Restoring vintage pens often involves the use of pliers, not one set but loads! There is a good deal of gripping, gentle twisting, bending and compressing involved, often in very confined spaces hence the variety. Pliers, and there is no singular term, are capable of exerting much more pressure than that applied by the hand. This is, after all, what they were designed to do but great care is needed when manipulating old, often brittle and delicate components. Never, ever, ever, use naked jaws of a pair of pliers on a barrel. cap, or section of a pen. Thousands of vintage pen sections have been ruined by careless use of these implements. As far as fountain pens are concerned they are very dangerous tools.
Particularly useful are 'needle nosed' and 'parallel jawed' pliers:
Section pliers are, probably, an essential piece of kit. If, after repeated gentle heating and trying to persuade a nib section to detach from the barrel by hand only it still will not budge then section pliers may well give the extra torque needed but, once more, great care should be exercised.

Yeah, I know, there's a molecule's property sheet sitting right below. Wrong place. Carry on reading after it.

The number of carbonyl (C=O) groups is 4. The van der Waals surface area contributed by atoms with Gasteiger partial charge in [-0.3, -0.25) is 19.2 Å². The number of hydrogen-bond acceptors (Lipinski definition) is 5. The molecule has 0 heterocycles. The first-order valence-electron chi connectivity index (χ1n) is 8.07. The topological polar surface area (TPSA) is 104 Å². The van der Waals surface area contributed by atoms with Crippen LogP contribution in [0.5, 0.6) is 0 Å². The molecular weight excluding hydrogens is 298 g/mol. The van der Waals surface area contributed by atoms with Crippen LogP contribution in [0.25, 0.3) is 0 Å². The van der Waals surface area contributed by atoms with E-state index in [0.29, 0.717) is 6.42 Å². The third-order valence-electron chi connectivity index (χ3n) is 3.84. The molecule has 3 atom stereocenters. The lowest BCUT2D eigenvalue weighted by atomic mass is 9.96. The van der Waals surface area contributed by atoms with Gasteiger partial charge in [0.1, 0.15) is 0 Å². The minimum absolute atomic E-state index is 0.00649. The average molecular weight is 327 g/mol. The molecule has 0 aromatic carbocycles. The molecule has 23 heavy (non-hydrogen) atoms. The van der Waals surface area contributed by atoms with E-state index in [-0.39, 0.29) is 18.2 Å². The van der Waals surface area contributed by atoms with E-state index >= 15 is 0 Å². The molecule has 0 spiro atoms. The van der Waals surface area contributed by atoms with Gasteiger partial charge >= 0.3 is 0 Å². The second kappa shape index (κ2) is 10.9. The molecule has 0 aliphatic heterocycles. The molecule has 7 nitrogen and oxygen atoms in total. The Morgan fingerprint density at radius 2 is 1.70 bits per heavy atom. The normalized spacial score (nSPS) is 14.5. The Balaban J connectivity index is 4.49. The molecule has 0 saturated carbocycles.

Forceps are, I suppose, pliers in essence. A set of long nosed forceps is very useful and so called, 'alligator forceps' are almost essential to a pen restorer. They were originally designed for removing foreign bodies and other medical procedures but may well have been designed for removing bits from a pen barrel.
Although pliers are very useful it should be reiterated that they are best left in the toolbox unless absolutely required and then treated with caution.